Port of San Diego Revolutionizes Maritime Clean Air Strategy

The Port of San Diego has approved a policy document that aims to balance community health improvements through cleaner air while also supporting efficient and modern maritime businesses and jobs.

SAN DIEGO— The Port of San Diego Board of Port Commissioners has accepted a policy document to help the Port establish future projects and initiatives to improve health through a cleaner air strategy. This policy will benefit all who live, work, and play on and around San Diego Bay while supporting efficient and modern maritime operations. The Maritime Clean Air Strategy (MCAS) will uphold its mission of “Health Equity for All” and is an example of  the Port’s commitment to environmental justice. Nearly all the MCAS goals and objectives that are surpassing what is currently required by California.


The Board of Port Commissions initiated the development of the MCAS in June 2019. As an update to the Port’s 2007 Clean Air Program, the Port began developing the goals and objectives of the MCAS in March 2020 in close consultation and collaboration with a broad range of stakeholders – community residents, industry, businesses, public agencies, and non-government organizations. The Port of San Diego is not required to have a Maritime Clean Air Strategy, and has developed this document to demonstrate their commitment to clean, modern, and sustainable maritime and goods movement operations, said Gabriella Rodriguez, public relations representative at the Port of San Diego.


The MCAS highlights an objective centered on health equity, with high anticipation for their 2030 goals. These goals will contribute to improved air quality as an update to the Port’s 2007 Clean Air Program. In support of the 2030 goals, the MCAS establishes more specific, near-term emissions reduction goals and objectives to be accomplished within the next five-year period between 2021 and June 30, 2026. In addition, the MCAS identifies approximately 34 potential projects, partnerships, initiatives, and studies in conjunction with the near-term goals and objectives.


The components of the MACS goals that surpass the state’s requirements include a goal of 100 percent of cargo trucks calling on the Port of San Diego cargo maritime terminals being zero-emission vehicles by 2030. This goal will exceed State requirements by five years, and in some cases, even more. Port staff are in the process of putting together a truck transition plan which will be presented at the next board meeting on Nov. 9, according to Rodriguez.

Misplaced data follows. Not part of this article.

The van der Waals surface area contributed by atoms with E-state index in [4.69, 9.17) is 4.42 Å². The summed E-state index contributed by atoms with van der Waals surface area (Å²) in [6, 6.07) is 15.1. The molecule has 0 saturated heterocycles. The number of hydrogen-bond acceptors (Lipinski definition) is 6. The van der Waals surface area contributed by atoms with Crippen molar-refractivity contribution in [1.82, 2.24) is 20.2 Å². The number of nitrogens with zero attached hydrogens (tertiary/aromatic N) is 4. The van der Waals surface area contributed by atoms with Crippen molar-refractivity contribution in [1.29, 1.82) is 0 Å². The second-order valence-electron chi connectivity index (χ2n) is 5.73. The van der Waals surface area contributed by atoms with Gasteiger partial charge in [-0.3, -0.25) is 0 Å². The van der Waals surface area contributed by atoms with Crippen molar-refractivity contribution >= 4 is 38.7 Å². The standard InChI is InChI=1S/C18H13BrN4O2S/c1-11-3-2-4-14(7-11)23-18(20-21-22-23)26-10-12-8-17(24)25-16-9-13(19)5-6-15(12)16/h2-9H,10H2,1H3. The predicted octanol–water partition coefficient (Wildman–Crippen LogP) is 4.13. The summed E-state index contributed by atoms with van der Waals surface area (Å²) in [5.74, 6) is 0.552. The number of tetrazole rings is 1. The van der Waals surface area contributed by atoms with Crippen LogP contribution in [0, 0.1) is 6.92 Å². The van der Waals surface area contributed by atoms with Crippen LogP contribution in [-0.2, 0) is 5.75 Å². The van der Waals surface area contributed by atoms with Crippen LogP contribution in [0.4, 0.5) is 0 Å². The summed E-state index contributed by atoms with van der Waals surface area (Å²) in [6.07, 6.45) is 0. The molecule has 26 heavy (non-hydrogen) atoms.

In addition, an interim goal of 40 percent of the Port’s annual cargo truck trips will be performed by zero-emission trucks by June 30, 2026; a goal of 100 percent of cargo handling equipment being zero-emission by 2030; to facilitate implementation of the first all-electric tugboat in the United States by June 30, 2026, and to contribute Port Maritime Industrial Impact Fund dollars for the San Diego Air Pollution Control District’s (SDAPCD) purchase and installation of new portable air filtration devices at participating Portside Community residences.



“Our Portside Community neighbors, as well as our Working Waterfront and our visitors, deserve to breathe clean air,” said Chairman Michael Zucchet, Port of San Diego Board of Port Commissioners, in a press release sent out by the Port on Oct. 14. The Maritime Clean Air Strategy clearly lays out what our goals, aspirations, and expectations are for ourselves and for the people who do and want to do business with the Port of San Diego.”



“The MCAS positions us and our tenants to attract grants and investment from the State for clean air equipment and electrified heavy-duty trucks,” said Zucchet. “The Port of San Diego has already proven to be a leader in this area with shore power and other clean air equipment and infrastructure, and the MCAS is our roadmap as to how we can finish that job in the coming years.’


A generous amount of community and stakeholder involvement has become the foundation of the MCAS, according to a press release put out by the Port of San Diego. The Port began developing the goals and objectives of the MCAS in March 2020. As a result, the Port was in close communication and collaboration with many stakeholders, including community residents, industry, businesses, public agencies, and non-government organizations.


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